The struggle for non-Russian language protections against the backdrop of generations of colonial language policies is inextricably tied to State-sanctioned xenophobia, and Indigenous and minoritized languages are tools that can amplify anti-war sentiment. Their use is not only symbolic of the resistance against the State, but also serves as a rallying call, as exemplified by the artists Alisa Gorshenina, Yumzhana Sui, Polina Osipova, and Bali Shabarinova, who all used Indigenous languages in their anti-war pieces. Identity and heritage has also been a major unifier in protests, such as the women’s ohyokhai (sacred Sakha dance) protest in Yakutsk.

New “ethnic” branded anti-war initiatives have been founded with tenets and objectives combining anti-war action with decolonial work of organizations like Sakha Pacifist Association, New Tuva Movement, Voices of Nations, and pushes for sovereignty by the League of Free Nations. Free Buryatia Foundation, the first anti-war initiative started in response to the war on behalf of an ethnic group, focuses on the paradox of the State’s official narrative for the war and advocates for a reckoning with historic racism and imperialism within Russia’s own borders. It was founded due to the disproportionate number of Buryat soldiers dying in the war, their overrepresentation in media as the main perpetrators of violence, and the latent systemic factors that usher Buryats into military service. Several of these organizations that collect and disseminate information about other ethnic groups are part of collaborative anti-war and Indigenous efforts. Many of their members reside outside of Russia, as diaspora members are, to a certain extent, shielded from Russia’s “fake news” laws, which criminalize the dissemination of false information about the Russian army and are used by the state to censor, detain, and imprison objectors.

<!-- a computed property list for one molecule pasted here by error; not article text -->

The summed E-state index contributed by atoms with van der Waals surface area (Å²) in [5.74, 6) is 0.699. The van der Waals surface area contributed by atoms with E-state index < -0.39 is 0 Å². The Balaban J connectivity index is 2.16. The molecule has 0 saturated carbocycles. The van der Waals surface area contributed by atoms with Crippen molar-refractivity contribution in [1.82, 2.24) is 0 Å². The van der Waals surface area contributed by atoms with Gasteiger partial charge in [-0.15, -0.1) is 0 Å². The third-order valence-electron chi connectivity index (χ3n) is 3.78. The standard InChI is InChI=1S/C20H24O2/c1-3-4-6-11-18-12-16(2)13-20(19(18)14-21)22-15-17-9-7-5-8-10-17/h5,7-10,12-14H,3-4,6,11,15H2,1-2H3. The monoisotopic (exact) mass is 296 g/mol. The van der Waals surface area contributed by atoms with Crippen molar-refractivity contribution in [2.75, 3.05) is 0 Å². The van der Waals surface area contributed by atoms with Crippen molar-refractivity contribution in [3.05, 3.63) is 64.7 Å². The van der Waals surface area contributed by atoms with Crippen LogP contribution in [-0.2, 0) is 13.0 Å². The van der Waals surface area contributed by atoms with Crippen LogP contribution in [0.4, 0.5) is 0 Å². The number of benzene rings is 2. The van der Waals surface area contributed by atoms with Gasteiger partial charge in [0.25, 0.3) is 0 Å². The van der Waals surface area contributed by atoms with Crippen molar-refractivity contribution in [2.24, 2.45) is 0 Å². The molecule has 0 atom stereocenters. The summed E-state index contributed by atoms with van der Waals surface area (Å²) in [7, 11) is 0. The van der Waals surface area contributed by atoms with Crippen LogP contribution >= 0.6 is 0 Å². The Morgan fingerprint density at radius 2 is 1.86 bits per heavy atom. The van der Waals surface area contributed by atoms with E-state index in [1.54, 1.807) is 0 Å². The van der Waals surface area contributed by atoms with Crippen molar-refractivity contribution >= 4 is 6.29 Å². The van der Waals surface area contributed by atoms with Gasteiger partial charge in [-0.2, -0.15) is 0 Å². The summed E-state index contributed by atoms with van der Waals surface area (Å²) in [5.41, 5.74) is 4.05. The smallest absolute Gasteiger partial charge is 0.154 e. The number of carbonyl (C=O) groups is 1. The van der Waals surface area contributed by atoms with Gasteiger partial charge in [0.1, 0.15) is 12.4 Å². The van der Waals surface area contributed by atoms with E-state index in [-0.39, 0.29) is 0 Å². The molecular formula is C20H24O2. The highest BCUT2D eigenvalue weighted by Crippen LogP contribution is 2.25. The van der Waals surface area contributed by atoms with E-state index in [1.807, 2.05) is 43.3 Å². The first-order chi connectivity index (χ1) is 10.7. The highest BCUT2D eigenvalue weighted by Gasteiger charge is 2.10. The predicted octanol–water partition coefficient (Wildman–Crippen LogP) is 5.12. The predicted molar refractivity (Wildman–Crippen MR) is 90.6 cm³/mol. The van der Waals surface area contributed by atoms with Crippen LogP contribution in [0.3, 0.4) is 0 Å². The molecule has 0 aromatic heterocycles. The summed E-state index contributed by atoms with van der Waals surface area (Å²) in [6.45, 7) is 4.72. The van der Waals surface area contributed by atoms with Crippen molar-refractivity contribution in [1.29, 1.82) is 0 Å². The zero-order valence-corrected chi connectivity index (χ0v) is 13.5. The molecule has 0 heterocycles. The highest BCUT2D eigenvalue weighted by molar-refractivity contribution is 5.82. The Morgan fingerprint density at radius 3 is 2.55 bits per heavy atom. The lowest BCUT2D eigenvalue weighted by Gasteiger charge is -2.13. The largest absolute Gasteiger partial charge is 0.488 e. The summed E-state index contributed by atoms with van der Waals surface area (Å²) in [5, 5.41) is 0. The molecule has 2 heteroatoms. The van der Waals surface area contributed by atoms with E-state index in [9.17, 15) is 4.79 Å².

Indigenous people engaged in anti-war activism are targeted by the Russian Federal Security Service, making it increasingly difficult to maintain large-scale, Indigenous-led anti-war organizations based in Russia. Because of this, networks with diasporic or exiled individuals and groups are vital lifelines for individuals at risk in Russia. These networks track statistics, provide legal advice for contract termination, offer routes to asylum seeking, share credible information to combat propaganda and misinformation, and strive to prevent servicemen from fighting in Ukraine.